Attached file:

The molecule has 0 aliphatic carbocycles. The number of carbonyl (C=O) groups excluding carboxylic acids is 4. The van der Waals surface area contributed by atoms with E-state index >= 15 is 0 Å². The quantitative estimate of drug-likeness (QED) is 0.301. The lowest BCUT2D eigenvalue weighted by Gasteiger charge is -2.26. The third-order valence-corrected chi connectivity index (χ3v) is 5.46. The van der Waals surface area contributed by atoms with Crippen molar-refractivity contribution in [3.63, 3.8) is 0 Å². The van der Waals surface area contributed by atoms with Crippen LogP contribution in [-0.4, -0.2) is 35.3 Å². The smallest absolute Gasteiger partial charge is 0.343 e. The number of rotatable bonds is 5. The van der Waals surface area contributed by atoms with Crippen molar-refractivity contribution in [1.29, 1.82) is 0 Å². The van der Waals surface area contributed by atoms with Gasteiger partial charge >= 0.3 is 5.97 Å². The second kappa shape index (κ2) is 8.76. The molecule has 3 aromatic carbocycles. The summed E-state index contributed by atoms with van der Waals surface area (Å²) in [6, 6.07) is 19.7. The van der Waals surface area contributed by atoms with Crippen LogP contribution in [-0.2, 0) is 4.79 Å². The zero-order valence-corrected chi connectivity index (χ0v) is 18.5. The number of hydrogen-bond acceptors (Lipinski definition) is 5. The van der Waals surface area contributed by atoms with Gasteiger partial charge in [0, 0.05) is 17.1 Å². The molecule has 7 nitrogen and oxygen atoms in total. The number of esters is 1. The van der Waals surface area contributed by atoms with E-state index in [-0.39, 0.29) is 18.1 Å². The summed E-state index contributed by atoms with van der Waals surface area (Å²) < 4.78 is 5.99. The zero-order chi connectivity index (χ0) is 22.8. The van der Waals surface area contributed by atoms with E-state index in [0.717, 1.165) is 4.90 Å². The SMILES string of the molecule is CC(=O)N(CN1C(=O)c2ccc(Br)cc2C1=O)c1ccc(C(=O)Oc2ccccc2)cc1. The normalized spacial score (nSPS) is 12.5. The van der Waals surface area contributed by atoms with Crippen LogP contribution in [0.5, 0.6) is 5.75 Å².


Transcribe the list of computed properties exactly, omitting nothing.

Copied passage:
The molecule has 0 aliphatic carbocycles. The number of carbonyl (C=O) groups excluding carboxylic acids is 4. The van der Waals surface area contributed by atoms with E-state index >= 15 is 0 Å². The quantitative estimate of drug-likeness (QED) is 0.301. The lowest BCUT2D eigenvalue weighted by Gasteiger charge is -2.26. The third-order valence-corrected chi connectivity index (χ3v) is 5.46. The van der Waals surface area contributed by atoms with Crippen molar-refractivity contribution in [3.63, 3.8) is 0 Å². The van der Waals surface area contributed by atoms with Crippen LogP contribution in [-0.4, -0.2) is 35.3 Å². The smallest absolute Gasteiger partial charge is 0.343 e. The number of rotatable bonds is 5. The van der Waals surface area contributed by atoms with Crippen molar-refractivity contribution in [1.29, 1.82) is 0 Å². The van der Waals surface area contributed by atoms with Gasteiger partial charge >= 0.3 is 5.97 Å². The second kappa shape index (κ2) is 8.76. The molecule has 3 aromatic carbocycles. The summed E-state index contributed by atoms with van der Waals surface area (Å²) in [6, 6.07) is 19.7. The van der Waals surface area contributed by atoms with Crippen LogP contribution in [-0.2, 0) is 4.79 Å². The zero-order valence-corrected chi connectivity index (χ0v) is 18.5. The number of hydrogen-bond acceptors (Lipinski definition) is 5. The van der Waals surface area contributed by atoms with Gasteiger partial charge in [0, 0.05) is 17.1 Å². The molecule has 7 nitrogen and oxygen atoms in total. The number of esters is 1. The van der Waals surface area contributed by atoms with E-state index in [-0.39, 0.29) is 18.1 Å². The summed E-state index contributed by atoms with van der Waals surface area (Å²) < 4.78 is 5.99. The zero-order chi connectivity index (χ0) is 22.8. The van der Waals surface area contributed by atoms with E-state index in [0.717, 1.165) is 4.90 Å². The SMILES string of the molecule is CC(=O)N(CN1C(=O)c2ccc(Br)cc2C1=O)c1ccc(C(=O)Oc2ccccc2)cc1. The normalized spacial score (nSPS) is 12.5. The van der Waals surface area contributed by atoms with Crippen LogP contribution in [0.5, 0.6) is 5.75 Å².